Endosymbiosis pp 233-290 | Cite as

Tertiary Plastid Endosymbioses in Dinoflagellates

  • Przemysław Gagat
  • Andrzej Bodył
  • Paweł MackiewiczEmail author
  • John W. Stiller


Dinoflagellates are a peculiar group of protists with a surprising and varied history of plastid acquisition. They employ a variety of trophic strategies including photoautotrophy, heterotrophy, and mixotrophy, with multiple modes of food ingestion identified. This collection of features apparently preadapted dinoflagellates for acquisition of a bewildering array of photosynthetic bodies ranging from “stolen” plastids (or kleptoplastids) through permanent endosymbionts to true plastids, acquired in various primary, secondary, and tertiary endosymbioses. In this chapter, we focus on tertiary plastid endosymbioses (that is, uptake of an alga with a complex, secondary plastid), and especially on three that show distinct levels of host–endosymbiont integration. These endosymbiotic consortia are represented by (1) cryptophyte-derived kleptoplastids in Dinophysis species, (2) diatom endosymbionts in genera known as “dinotoms” (e.g., Kryptoperidinium and Durinskia), and (3) haptophyte-derived plastids in Karenia, Karlodinium, and Takayama. We discuss details of the structures, evolutionary origins, and processes involved in these varied endosymbioses, including feeding mechanisms, endosymbiotic gene transfer, and how nucleus-encoded proteins are targeted to each of these photosynthetic entities. Available data support previous predictions that all these photosynthetic bodies evolved via replacements of the peridinin plastid found in most photosynthetic dinoflagellates.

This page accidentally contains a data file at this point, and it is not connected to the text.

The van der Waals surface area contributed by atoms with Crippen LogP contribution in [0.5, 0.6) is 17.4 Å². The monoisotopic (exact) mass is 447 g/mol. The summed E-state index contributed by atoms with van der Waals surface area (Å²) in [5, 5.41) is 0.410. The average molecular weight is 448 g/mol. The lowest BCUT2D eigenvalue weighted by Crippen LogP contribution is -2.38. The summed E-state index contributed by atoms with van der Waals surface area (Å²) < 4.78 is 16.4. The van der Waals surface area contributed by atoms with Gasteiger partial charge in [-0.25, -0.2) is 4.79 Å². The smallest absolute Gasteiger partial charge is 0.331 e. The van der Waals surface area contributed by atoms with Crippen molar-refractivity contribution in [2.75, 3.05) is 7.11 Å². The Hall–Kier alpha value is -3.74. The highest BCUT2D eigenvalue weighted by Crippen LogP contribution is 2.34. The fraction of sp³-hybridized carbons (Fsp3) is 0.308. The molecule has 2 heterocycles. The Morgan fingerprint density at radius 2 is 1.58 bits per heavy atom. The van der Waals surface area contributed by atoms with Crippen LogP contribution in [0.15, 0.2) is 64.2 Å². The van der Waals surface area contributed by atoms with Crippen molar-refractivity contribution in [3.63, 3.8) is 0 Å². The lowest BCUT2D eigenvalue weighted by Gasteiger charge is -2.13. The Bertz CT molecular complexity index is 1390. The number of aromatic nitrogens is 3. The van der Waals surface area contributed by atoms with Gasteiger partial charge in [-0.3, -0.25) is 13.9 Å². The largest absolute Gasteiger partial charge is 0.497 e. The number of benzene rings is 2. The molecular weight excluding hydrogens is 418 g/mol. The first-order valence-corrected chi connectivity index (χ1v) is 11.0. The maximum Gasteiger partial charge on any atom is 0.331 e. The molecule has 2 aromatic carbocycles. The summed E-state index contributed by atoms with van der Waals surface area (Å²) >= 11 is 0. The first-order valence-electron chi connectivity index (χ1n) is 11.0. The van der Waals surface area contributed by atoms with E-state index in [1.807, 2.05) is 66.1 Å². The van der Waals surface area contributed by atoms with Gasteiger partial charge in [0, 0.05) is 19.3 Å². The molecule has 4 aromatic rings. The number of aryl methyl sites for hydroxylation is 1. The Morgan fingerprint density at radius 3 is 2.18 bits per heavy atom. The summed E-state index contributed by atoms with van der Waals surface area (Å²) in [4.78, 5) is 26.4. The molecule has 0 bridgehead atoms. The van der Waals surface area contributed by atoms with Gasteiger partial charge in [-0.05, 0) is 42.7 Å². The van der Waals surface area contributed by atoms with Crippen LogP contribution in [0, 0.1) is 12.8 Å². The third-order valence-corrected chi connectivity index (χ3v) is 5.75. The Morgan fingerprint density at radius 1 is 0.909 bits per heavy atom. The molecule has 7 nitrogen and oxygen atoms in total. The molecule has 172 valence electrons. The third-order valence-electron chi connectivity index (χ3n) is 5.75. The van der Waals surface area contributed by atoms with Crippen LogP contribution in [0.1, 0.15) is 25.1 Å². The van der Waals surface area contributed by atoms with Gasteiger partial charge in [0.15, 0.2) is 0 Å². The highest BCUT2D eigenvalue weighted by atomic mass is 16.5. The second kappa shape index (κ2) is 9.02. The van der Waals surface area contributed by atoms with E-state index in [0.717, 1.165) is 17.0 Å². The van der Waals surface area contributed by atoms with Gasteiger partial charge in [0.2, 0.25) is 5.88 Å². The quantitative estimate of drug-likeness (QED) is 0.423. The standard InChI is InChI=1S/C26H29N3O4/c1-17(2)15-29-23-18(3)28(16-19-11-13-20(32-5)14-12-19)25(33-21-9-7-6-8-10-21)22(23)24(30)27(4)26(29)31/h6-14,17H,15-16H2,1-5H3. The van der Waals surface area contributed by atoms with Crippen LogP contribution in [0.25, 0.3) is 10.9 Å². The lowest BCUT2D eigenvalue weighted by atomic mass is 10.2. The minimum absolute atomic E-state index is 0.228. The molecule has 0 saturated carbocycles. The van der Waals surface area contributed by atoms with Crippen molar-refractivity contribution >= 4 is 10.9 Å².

Plastid Genome Transit Peptide Envelope Membrane Plastid Protein Intergenic Transcribe Space 
These keywords were added by machine and not by the authors. This process is experimental and the keywords may be updated as the learning algorithm improves.



We are grateful to Dr. P.J. Hansen for helpful comments. We also would like to thank Prof. W. Löffelhardt for inviting us to write this chapter and for his patience during its preparation. This work was supported by grant UMO-2011/01/N/NZ8/00150 to P. Gagat and P. Mackiewicz and Wrocław University grant 1069/S/KBEE/2012 to A. Bodył.


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© Springer-Verlag Wien 2014

Authors and Affiliations

  • Przemysław Gagat
    • 1
  • Andrzej Bodył
    • 2
  • Paweł Mackiewicz
    • 1
    Email author
  • John W. Stiller
    • 3
  1. 1.Department of Genomics, Faculty of BiotechnologyUniversity of WrocławWrocławPoland
  2. 2.Laboratory of Evolutionary Protistology, Department of Evolutionary Biology and EcologyUniversity of WrocławWrocławPoland
  3. 3.Department of BiologyEast Carolina UniversityGreenvilleUSA

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